OPEN MIND:    What’s with Object Rexx?


This is a reprint of an article that first appeared in Enterprise Open Source Journal Mar/Apl 2006, pg.42, © 2006 by Howard Fosdick—



Previously I’ve discussed how IT organizations are capitalizing on open source scripting languages.   These languages offer the flexibility and productivity associated with interpreters while fitting the new open-source, web-based paradigm for software support and community.  Having looked at the KornShell and Perl previously, we’ll wrap up our tour with Open Object Rexx.


Open Object Rexx, or ooRexx as it’s called, is an interesting creature that’s received a lot of attention.  Shortly after its introduction in April 2005, it garnered 24,000 downloads on the SourceForge web site… enough to place it in the top 3% of all downloads last spring.   What’s up with that?  


ooRexx was developed at IBM ten years ago as a superset of their Rexx scripting language.  Procedural Rexx – now called “classic Rexx” – runs on any imaginable platform, and predominates on several.  The language gained an ANSI standard in 1996.  If one were to summarize Rexx in a phrase, “easy to code yet powerful” would be it.  Rexx bases its power in  clean, simple syntax.  This contrasts to languages that evolved out of the Unix tradition, like the KornShell or Perl.


ooRexx adds object-oriented features to classic Rexx for object-oriented scripting.  These include classes, messaging, single and multiple inheritance, encapsulation and data hiding, operator overloading and polymorphism and a large class library.


IBM open-sourced ooRexx in December 2004.  The Rexx Language Association took over development and support.  The “RexxLA” has since repackaged the product for Linux, Windows, and Unix.  You can find the language and its documentation at the new ooRexx web site at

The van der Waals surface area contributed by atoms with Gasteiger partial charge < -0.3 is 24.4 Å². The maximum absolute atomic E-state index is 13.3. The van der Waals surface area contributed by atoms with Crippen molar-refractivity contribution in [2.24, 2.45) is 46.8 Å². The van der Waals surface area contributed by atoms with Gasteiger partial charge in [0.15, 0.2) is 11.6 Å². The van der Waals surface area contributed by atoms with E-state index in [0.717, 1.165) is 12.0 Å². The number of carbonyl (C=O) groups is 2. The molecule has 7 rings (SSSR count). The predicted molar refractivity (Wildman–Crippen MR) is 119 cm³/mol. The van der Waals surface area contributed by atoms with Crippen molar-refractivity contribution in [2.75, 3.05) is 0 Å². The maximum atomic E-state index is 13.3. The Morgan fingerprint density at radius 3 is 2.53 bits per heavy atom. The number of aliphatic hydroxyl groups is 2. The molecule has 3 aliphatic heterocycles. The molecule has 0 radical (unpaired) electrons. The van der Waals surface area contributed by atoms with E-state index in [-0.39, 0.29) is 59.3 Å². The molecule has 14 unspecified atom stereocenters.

The key to ooRexx’s success is that it extends classic Rexx into object-oriented programming while maintaining 100% compatibility with standard Rexx.  Any classic Rexx script runs, without change, under ooRexx.   This yields portable scripts and transferable staff skills.  


Most mainframe and former OS/2 and Amiga developers know classic Rexx.   With ooRexx they can transition to object-oriented scripting at their own pace.  Write traditional procedural scripts, then add a few object-oriented features as desired.  Switch completely to the object-oriented paradigm over time.  Any programming problem that is best addressed procedurally can still be coded procedurally.


Open Object Rexx applies Rexx's ease of use to object-oriented scripting.  This offers all the benefits claimed for object-oriented programming:


ooRexx leverages the many free Rexx tools available on the web.  The language is extensible in that you code and use classes and functions in external packages just like those included in the core language.  ooRexx comes complete with several tools including:



On the Windows platform, ooRexx integrates with key operating system features.  These include ActiveX and Object Linking and Embedding (OLE), Windows Script Host (WSH), Active Directory Services Interfaces (ADSI), and Windows Management Instrumentation (WMI).   WSH support allows you to write Windows system administration scripts with ooRexx.  Microsoft posts over 120 example ooRexx sysadm scripts for free download.


ooRexx combines easy object-oriented scripting with real power.  Find further information at the Rexx Info web site at and at the ooRexx web site at


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Howard Fosdick is the author of the Rexx Programmer’s Reference, a new book that covers scripting for Windows, Linux, mainframes, and handhelds; Open Object Rexx, and the major Rexx tools and interfaces.